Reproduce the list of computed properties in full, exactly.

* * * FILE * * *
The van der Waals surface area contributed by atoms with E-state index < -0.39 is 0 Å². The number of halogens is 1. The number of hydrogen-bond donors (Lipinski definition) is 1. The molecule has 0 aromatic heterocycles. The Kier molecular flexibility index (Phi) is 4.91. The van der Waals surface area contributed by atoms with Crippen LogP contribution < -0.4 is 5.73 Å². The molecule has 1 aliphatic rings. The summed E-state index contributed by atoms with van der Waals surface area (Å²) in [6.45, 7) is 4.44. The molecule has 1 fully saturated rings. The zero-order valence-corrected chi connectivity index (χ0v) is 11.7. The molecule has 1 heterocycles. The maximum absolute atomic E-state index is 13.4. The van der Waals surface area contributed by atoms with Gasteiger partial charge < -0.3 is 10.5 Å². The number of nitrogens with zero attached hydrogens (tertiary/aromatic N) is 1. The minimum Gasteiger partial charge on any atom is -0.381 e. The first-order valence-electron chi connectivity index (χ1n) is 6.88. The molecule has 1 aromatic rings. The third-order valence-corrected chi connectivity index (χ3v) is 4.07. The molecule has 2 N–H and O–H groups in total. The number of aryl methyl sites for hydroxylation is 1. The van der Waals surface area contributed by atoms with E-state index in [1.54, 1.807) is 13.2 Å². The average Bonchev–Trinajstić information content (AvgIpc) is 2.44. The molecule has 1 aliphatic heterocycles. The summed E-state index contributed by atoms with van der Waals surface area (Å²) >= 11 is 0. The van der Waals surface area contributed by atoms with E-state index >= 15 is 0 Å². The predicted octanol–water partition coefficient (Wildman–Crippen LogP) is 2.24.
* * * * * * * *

The van der Waals surface area contributed by atoms with E-state index < -0.39 is 0 Å². The number of halogens is 1. The number of hydrogen-bond donors (Lipinski definition) is 1. The molecule has 0 aromatic heterocycles. The Kier molecular flexibility index (Phi) is 4.91. The van der Waals surface area contributed by atoms with Crippen LogP contribution < -0.4 is 5.73 Å². The molecule has 1 aliphatic rings. The summed E-state index contributed by atoms with van der Waals surface area (Å²) in [6.45, 7) is 4.44. The molecule has 1 fully saturated rings. The zero-order valence-corrected chi connectivity index (χ0v) is 11.7. The molecule has 1 heterocycles. The maximum absolute atomic E-state index is 13.4. The van der Waals surface area contributed by atoms with Gasteiger partial charge < -0.3 is 10.5 Å². The number of nitrogens with zero attached hydrogens (tertiary/aromatic N) is 1. The minimum Gasteiger partial charge on any atom is -0.381 e. The first-order valence-electron chi connectivity index (χ1n) is 6.88. The molecule has 1 aromatic rings. The third-order valence-corrected chi connectivity index (χ3v) is 4.07. The molecule has 2 N–H and O–H groups in total. The number of aryl methyl sites for hydroxylation is 1. The van der Waals surface area contributed by atoms with E-state index in [1.54, 1.807) is 13.2 Å². The average Bonchev–Trinajstić information content (AvgIpc) is 2.44. The molecule has 1 aliphatic heterocycles. The summed E-state index contributed by atoms with van der Waals surface area (Å²) >= 11 is 0. The van der Waals surface area contributed by atoms with E-state index >= 15 is 0 Å². The predicted octanol–water partition coefficient (Wildman–Crippen LogP) is 2.24.